Any environmentally-conscious person knows that raising animals for meat has a significant impact on environmental health. You’ve probably also heard about the benefits of switching to a plant-based diet or the rise of lab-grown meat.
However, another possible alternative has arisen: crickets. Some scientists have hailed crickets as an environmentally-friendly protein option. You can already buy cricket flour, cricket powder, and ready-made snacks containing insect protein from a variety of health-food vendors. And crickets are cheap to raise and require very few resources. Therefore, cricket meat offers a way to combat world hunger while also helping the environment.
How Do You Eat Crickets?
If you’re just hearing about the use of cricket meat, you might be confused. How does someone eat a cricket? With more research linking traditional meat products (and mainly processed meat) to cancer and other health problems, you might be curious about adding cricket powder to your diet.
The truth is that eating insects may seem like a strange thing in many Western cultures. However, many other cultures embraced consuming insects for centuries. In Asia, Africa, South America, and even parts of Europe, crickets, beetles, caterpillars, and other insects are an essential component of many people’s diets. Bugs are prepared differently depending on the culture, but they are often roasted and eaten whole.
Of course, if you could only get protein from eating whole insects, most people would shun the idea. As insect protein grows in popularity, the ways you can eat cricket are steadily expanding.
This reach is a good thing. Indeed, it might convince those who were previously on the fence about insect meats to give insect-protein foods a try. But before we delve into why cricket meat might be the answer to world hunger, let’s look at a few of the different ways you can eat crickets.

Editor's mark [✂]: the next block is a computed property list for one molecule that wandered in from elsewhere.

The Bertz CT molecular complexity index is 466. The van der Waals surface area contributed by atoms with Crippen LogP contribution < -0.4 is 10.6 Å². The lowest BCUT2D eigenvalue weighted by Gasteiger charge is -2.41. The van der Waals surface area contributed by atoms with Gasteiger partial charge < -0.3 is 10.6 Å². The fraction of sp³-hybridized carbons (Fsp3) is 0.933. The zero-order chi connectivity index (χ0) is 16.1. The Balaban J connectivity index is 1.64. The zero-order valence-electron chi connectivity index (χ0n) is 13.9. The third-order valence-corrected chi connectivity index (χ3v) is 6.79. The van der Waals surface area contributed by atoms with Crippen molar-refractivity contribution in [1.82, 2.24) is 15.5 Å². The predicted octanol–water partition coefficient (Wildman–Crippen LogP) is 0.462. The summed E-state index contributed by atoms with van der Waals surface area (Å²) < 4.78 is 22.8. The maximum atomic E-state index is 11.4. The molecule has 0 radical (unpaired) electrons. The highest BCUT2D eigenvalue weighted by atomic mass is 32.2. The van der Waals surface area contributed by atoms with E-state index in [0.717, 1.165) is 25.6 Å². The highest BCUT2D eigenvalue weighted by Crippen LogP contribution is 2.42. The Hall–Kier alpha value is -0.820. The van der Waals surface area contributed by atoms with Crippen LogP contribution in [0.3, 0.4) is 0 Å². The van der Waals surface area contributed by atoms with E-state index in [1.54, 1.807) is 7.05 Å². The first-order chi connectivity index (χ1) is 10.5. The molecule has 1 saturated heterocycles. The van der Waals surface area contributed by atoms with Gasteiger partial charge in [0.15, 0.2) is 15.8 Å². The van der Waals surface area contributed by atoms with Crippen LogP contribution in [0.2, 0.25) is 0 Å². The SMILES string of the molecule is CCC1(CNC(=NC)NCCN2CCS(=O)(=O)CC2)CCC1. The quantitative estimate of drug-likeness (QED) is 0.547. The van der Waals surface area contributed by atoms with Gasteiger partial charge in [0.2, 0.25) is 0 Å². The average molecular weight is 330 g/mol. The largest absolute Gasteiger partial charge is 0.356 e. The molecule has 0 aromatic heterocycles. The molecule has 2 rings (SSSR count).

Eat Crickets Whole
Most Western people won’t want to try this option. As mentioned, eating bugs seems like a foreign concept. However, you can roast and season insects to make them more appealing.
Furthermore, some companies even sell freeze-dried, seasoned crickets as a high-protein, crunchy alternative to beef jerky. This snack is an option for the adventurous eater. Admittedly, it likely isn’t something that will catch on in the West anytime soon.
Or In Pre-Made Products
While cricket products are still a novel concept, a few companies have begun making cookies, crackers, chips, and even energy bars from cricket powder. If you aren’t sure if you’ll like the taste of cricket, these products offer a way to sample cricket products before you spend money on something like cricket powder. Granted, eating high-protein snack food is much different than cutting into a steak, but it still offers a sustainable way to incorporate complete animal protein into your everyday diet.
Or In Flour or Powder
If you want to add some more healthy protein to dishes you already make, cricket flour can be bought and used to create a variety of different food items. Alternatively, cricket protein powder offers a sustainable alternative to whey protein.